An Overview of the Appraisal Process

Their home's purchase is the biggest investment many may ever make. It doesn't matter if a main residence, an additional vacation home or an investment, purchasing real property is a detailed transaction that requires multiple parties to make it all happen.

Most of the parties involved are very familiar. The real estate agent is the most recognizable entity in the transaction. Then, the mortgage company provides the money required to finance the exchange. And ensuring all areas of the transaction are completed and that a clear title passes to the buyer from the seller is the title company.

To learn more about appraising, click here to see a short video or call us today to talk about your specific property.

So, what party makes sure the value of the property is in line with the purchase price? In comes the appraiser. We provide an unbiased opinion of what a buyer might expect to pay — or a seller receive — for a property, where both buyer and seller are informed parties. A licensed, certified, professional appraiser from Integrated Assets will ensure, you as an interested party, are informed.

Appraisals start with the property inspection

To ascertain an accurate status of the property, it's our duty to first complete a thorough inspection. We must see aspects of the property hands on, such as the number of bedrooms and bathrooms, the location, living areas, etc, to ensure they indeed exist and are in the condition a reasonable person would expect them to be. The inspection often includes a sketch of the property, ensuring the square footage is accurate and illustrating the layout of the property. Most importantly, the appraiser identifies any obvious features - or defects - that would have an impact on the value of the house.

Back at the office, we use two or three approaches to determining the value of real property: a paired sales analysis, a replacement cost calculation, and an income approach when rental properties are prevalent.

Replacement Cost

This is where the appraiser gathers information on local building costs, labor rates and other elements to calculate how much it would cost to replace the property being appraised. This estimate usually sets the maximum on what a property would sell for. It's also the least used predictor of value.

Analyzing Comparable Sales

Appraisers are intimately familiar with the communities in which they work. They innately understand the value of certain features to the residents of that area. Then, the appraiser researches recent sales in close proximity to the subject and finds properties which are 'comparable' to the subject in question. By assigning a dollar value to certain items such as upgraded appliances, extra bathrooms, additional living area, quality of construction, lot size, we adjust the comparable properties so that they are more accurately in line with the features of subject property.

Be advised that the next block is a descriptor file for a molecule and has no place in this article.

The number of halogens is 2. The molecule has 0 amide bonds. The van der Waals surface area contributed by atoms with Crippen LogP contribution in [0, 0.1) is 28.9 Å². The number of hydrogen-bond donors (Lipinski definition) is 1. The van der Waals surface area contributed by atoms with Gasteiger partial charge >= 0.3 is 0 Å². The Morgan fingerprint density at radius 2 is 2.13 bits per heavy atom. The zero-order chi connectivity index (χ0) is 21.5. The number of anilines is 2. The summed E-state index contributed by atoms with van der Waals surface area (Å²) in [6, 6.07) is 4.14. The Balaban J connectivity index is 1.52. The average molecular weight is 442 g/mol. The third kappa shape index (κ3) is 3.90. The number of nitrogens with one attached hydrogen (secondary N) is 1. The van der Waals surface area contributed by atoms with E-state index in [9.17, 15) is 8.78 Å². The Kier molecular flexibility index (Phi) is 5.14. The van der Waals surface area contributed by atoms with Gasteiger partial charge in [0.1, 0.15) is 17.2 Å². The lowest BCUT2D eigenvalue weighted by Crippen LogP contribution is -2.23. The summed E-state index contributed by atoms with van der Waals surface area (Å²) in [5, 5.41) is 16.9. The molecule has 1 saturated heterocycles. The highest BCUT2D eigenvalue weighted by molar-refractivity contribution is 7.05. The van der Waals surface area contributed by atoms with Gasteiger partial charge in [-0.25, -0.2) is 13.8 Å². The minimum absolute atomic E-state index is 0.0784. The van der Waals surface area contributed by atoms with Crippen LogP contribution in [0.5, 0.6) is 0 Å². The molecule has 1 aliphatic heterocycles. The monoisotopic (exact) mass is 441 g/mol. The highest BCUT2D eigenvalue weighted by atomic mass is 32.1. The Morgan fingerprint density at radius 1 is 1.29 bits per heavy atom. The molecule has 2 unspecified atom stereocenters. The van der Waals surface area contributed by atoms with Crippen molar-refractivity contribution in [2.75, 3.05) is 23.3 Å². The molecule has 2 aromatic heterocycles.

• For example, if the comparable property has a fireplace and the subject does not, the appraiser may subtract the value of a fireplace from the sales price of the comparable.
  • However, if the subject has an extra half-bathroom and the comparable does not, the appraiser might add a certain amount to the comparable property.

In the end, the appraiser reconciles the adjusted sales prices of all the comps and then derives an opinion of what the subject could sell for. When it comes to knowing the true worth of features of homes in Memphis and Shelby, Integrated Assets can't be beat. This approach to value is typically awarded the most consideration when an appraisal is for a real estate purchase.

Valuation Using the Income Approach

A third way of valuing a property is sometimes employed when a neighborhood has a measurable number of rental properties. In this scenario, the amount of income the real estate yields is factored in with other rents in the area for comparable properties to derive the current value.

Reconciliation

Examining the data from all approaches, the appraiser is then ready to document an estimated market value for the subject property. Note: While the appraised value is probably the best indication of what a property is worth, it may not be the price at which the property closes. Depending on the specific situations of the buyer or seller, their level of urgency or a buyer's desire for that exact property, the closing price of a home can always be driven up or down.But the appraised value is often employed as a guideline for lenders who don't want to loan a buyer more money than the property is actually worth. It all comes down to this, an appraiser from Integrated Assets will help you attain the most fair and balanced property value, so you can make the most informed real estate decisions.